The streets were rammed, the restaurants were full, the High Street market was positively bustling.

No, I’m not talking about Chester, York or Norwich or any other town we “should be more like”.

This was my experience in Colchester at the weekend.

OK, so it wasn’t a normal Saturday by any stretch of the imagination.

The town was full of colourful characters (no, not the type you are thinking of), thanks to Invasion Colchester.

Families came out in their droves to support the event and there was a real buzz all the way from Firstsite to Culver Square and everything in between.

It showed two things: 1. People love sci-fi, and 2. There is an appetite to visit our town centre (as long as they can see people dressed as sci-fi characters).

Don’t worry, I’m not advocating mandatory Avengers outfits for shop staff.

Frankly, superheroes would make terrible shopkeepers (they are far too unreliable).

And, let’s be honest, it would disconcerting having a Storm Trooper pointing a gun at you every time you popped to get your M&S groceries.

But as a once-a-year event, Invasion Colchester is ridiculously popular. The ambition should be there to have, let’s say, a monthly event to get people into town.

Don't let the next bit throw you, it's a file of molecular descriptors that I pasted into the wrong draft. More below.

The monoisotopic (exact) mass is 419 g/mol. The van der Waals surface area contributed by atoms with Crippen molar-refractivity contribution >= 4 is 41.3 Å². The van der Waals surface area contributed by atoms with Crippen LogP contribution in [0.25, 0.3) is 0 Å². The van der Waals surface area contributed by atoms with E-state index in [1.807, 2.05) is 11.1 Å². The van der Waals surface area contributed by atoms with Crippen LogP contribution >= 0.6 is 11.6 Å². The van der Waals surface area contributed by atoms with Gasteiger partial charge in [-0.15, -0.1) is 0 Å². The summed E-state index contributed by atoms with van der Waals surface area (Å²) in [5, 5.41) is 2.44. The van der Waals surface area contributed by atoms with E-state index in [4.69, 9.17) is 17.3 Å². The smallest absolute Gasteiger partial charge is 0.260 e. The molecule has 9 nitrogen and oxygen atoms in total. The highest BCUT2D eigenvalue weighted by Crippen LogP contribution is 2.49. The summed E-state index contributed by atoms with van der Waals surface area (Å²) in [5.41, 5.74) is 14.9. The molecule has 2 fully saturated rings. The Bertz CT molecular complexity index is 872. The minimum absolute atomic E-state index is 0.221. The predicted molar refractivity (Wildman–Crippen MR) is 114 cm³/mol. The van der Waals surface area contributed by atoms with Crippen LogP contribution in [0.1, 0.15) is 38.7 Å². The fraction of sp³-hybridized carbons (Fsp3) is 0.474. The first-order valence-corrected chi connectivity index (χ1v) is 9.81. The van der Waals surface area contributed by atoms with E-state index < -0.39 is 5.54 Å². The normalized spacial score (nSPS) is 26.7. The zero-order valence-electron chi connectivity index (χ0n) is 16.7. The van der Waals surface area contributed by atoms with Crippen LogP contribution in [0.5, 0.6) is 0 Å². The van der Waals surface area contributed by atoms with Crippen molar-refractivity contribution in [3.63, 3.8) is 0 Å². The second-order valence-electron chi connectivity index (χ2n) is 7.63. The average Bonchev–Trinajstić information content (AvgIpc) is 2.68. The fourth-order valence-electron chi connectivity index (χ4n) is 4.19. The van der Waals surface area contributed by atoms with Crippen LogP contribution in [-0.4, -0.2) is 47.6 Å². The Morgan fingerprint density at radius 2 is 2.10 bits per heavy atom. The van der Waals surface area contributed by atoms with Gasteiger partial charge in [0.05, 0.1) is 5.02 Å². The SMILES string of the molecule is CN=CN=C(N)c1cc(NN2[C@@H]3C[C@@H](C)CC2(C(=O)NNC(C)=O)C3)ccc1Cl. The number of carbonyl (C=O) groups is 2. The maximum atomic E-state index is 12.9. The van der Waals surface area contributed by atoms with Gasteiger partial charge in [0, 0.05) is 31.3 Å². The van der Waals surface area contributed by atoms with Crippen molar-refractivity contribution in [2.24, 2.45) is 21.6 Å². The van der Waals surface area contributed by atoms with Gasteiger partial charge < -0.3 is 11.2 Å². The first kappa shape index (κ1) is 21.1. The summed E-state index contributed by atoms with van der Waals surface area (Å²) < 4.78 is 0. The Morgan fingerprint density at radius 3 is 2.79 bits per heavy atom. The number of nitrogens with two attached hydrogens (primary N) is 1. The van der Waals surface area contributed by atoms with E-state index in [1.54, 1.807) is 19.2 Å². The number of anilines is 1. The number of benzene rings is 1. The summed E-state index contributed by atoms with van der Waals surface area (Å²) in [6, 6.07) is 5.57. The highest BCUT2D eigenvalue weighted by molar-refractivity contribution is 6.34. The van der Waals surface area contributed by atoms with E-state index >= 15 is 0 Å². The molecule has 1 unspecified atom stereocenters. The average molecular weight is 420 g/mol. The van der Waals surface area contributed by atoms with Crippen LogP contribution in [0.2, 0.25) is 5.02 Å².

• Turtle power - my son, Sammy Bowers, meets a Ninja Turtle at Invasion Colchester

An Easter egg hunt in April, a football-themed celebration in June to coincide with Euro 2020, a Halloween “invasion” in October; you get the idea.

Everyone I talk to about the town centre says “we’ve got to capitalise on the town’s history”.

So how about a “Colchester’s History Alive” event with Roman, Norman, Iceni, Roundhead and Cavalier re-enactors.

Perhaps it is something Colchester’s Business Improvement District, which is celebrating its first anniversary this month, will consider.

If anyone was expecting it to provide all the answers to our town centre’s problem they were being too simplistic.

It has a budget of about £500,000 a year and hundreds of businesses’ needs and views to satisfy.

Year one has been a slow burner. It has launched a website (, set up fund for independent businesses and supported Colchester in Bloom.

It will get more exciting as the project progresses.

Meanwhile, you can give the team behind the South Lanes Project a helping hand and visit the Sir Isaac’s Walk, Eld Lane, Trinity Street and Scheregate Steps today from 1pm to 3pm when the Great British High Street Awards judges will be in town.

If you can’t make it, get along and support the businesses as soon as you can.

The South Lanes team has shown they can get on and make a real difference without waiting for official bodies to make it an agenda item.

They have printed maps, put up bunting, talked to council officials about relaxing rules on tables and chairs, put artwork in empty shops and got into the final 10 of a national competition to win £15,000 in a matter of weeks.

Impressed? I am.